A blog by Rob J Hyndman 

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Posts Tagged ‘LaTeX’:

Generating tables in LaTeX

Published on 15 April 2014

Typ­ing tables in LaTeX can get messy, but there are some good tools to sim­plify the process. One I dis­cov­ered this week is tables​gen​er​a​tor​.com, a web-​​​​based tool for gen­er­at­ing LaTeX tables. It also allows the table to saved in other for­mats includ­ing HTML and Mark­down. The inter­face is sim­ple, but it does most things. For com­pli­cated tables, some addi­tional for­mat­ting may be necessary.

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Getting a LaTeX system set up

Published on 4 April 2014

Today I was teach­ing the hon­ours stu­dents in econo­met­rics and eco­nom­ics about LaTeX. Here are some brief instruc­tions on how to set up a LaTeX sys­tem on dif­fer­ent oper­at­ing systems.

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Online collaborative writing

Published on 28 January 2014

Every­one who has writ­ten a paper with another author will know it can be tricky mak­ing sure you don’t end up with two ver­sions that need to be merged. The good news is that the days of send­ing updated drafts by email back­wards and for­wards is finally over (hav­ing lasted all of 25 years — I can barely imag­ine writ­ing papers before email).

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OTexts​.org is launched

Published on 27 September 2013

The pub­lish­ing plat­form I set up for my fore­cast­ing book has now been extended to cover more books and greater func­tion­al­ity. Check it out at www​.otexts​.org.

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Removing white space around R figures

Published on 22 February 2013

When I want to insert fig­ures gen­er­ated in R into a LaTeX doc­u­ment, it looks bet­ter if I first remove the white space around the fig­ure. Unfor­tu­nately, R does not make this easy as the graphs are gen­er­ated to look good on a screen, not in a doc­u­ment. There are two things that can be done to fix this problem.

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SimpleR tips, tricks and tools

Published on 21 November 2012

I gave this talk last night to the Mel­bourne Users of R Network.

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Makefiles for R/​LaTeX projects

Published on 31 October 2012

Updated: 21 Novem­ber 2012 Make is a mar­vel­lous tool used by pro­gram­mers to build soft­ware, but it can be used for much more than that. I use make when­ever I have a large project involv­ing R files and LaTeX files, which means I use it for almost all of the papers I write, and almost of the con­sult­ing reports I produce.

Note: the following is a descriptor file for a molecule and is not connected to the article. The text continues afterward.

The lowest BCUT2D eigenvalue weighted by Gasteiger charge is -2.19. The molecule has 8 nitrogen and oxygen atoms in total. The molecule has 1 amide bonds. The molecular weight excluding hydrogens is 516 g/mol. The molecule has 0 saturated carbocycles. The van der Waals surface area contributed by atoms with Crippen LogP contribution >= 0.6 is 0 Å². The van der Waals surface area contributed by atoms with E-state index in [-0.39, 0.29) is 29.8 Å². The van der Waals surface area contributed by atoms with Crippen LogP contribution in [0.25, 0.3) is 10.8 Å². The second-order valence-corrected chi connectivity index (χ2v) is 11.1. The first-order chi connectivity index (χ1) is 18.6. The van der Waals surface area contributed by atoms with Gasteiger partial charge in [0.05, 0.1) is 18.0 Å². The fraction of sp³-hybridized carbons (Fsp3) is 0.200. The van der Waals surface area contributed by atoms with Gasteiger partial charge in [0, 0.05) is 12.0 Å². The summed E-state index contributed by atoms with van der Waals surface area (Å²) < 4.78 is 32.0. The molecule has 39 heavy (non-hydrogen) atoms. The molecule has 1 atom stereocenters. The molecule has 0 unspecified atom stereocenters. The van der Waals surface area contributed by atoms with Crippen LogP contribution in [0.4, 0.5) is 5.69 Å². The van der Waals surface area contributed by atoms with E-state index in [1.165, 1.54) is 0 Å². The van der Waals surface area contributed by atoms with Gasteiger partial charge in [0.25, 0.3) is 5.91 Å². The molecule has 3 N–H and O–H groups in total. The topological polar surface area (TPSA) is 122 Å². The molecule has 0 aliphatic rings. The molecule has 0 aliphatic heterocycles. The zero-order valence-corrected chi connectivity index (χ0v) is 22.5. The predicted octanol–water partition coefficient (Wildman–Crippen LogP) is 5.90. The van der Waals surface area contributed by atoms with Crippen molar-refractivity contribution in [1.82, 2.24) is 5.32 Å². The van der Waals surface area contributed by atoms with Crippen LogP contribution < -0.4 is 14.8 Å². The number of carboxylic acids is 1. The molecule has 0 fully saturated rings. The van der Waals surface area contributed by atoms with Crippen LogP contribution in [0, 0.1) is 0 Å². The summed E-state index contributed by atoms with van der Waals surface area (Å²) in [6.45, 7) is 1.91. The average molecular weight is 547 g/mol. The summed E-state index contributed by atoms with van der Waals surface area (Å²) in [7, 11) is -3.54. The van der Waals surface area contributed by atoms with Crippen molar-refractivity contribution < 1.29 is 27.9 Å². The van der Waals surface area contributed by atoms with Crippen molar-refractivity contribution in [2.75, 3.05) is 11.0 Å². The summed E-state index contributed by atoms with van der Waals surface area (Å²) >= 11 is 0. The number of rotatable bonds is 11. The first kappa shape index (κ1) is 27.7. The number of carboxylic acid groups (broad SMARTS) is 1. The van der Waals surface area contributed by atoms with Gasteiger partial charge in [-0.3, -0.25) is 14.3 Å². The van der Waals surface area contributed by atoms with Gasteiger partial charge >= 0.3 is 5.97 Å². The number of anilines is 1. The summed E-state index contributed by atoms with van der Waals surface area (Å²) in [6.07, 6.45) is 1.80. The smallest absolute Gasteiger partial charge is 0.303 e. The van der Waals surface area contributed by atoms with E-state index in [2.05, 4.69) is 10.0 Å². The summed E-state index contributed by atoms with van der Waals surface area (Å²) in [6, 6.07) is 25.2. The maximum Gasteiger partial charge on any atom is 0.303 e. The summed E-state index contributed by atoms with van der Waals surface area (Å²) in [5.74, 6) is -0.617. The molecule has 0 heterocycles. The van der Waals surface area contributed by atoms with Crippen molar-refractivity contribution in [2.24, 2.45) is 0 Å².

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LaTeX loops

Published on 23 October 2012

Today I was writ­ing a report which included 20 fig­ures, with the names demandplot1.pdf, demandplot2.pdf, …, demandplot20.pdf, and all with sim­i­lar cap­tions. Clearly a loop was required. After all, LaTeX is a pro­gram­ming lan­guage, so we should be able to take advan­tage of its capabilities.

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Bare bones beamer

Published on 1 August 2012

Beamer is far and away the most pop­u­lar soft­ware for pre­sen­ta­tions amongst researchers in math­e­mat­ics and sta­tis­tics. Most con­fer­ence and sem­i­nar talks I attend these days use beamer. Unfor­tu­nately, they all look much the same. I think peo­ple find beamer themes too hard to mod­ify eas­ily, so a small num­ber of tem­plates get shared around. Even the oth­er­wise won­der­ful LaTeX Tem­plates site has no beamer exam­ples. The beamer user guide explains how to make changes but it is not for the faint-​​​​hearted (although it is a fan­tas­tic resource once you have some exper­tise). So I thought it might be use­ful to pro­duce a very sim­ple beamer tem­plate that is easy to extend and modify.

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Blog aggregators

Published on 15 May 2012

A very use­ful way of keep­ing up with blogs in a par­tic­u­lar area is to sub­scribe to a blog aggre­ga­tor. These will syn­di­cate posts from a large num­ber of blogs and pro­vide links back to the orig­i­nal sources. So you only need to sub­scribe once to get all the good stuff in that area. There are now sev­eral blog aggre­ga­tors avail­able that might be of inter­est to read­ers here. And this blog is now syn­di­cated on sev­eral other sites includ­ing those listed below.

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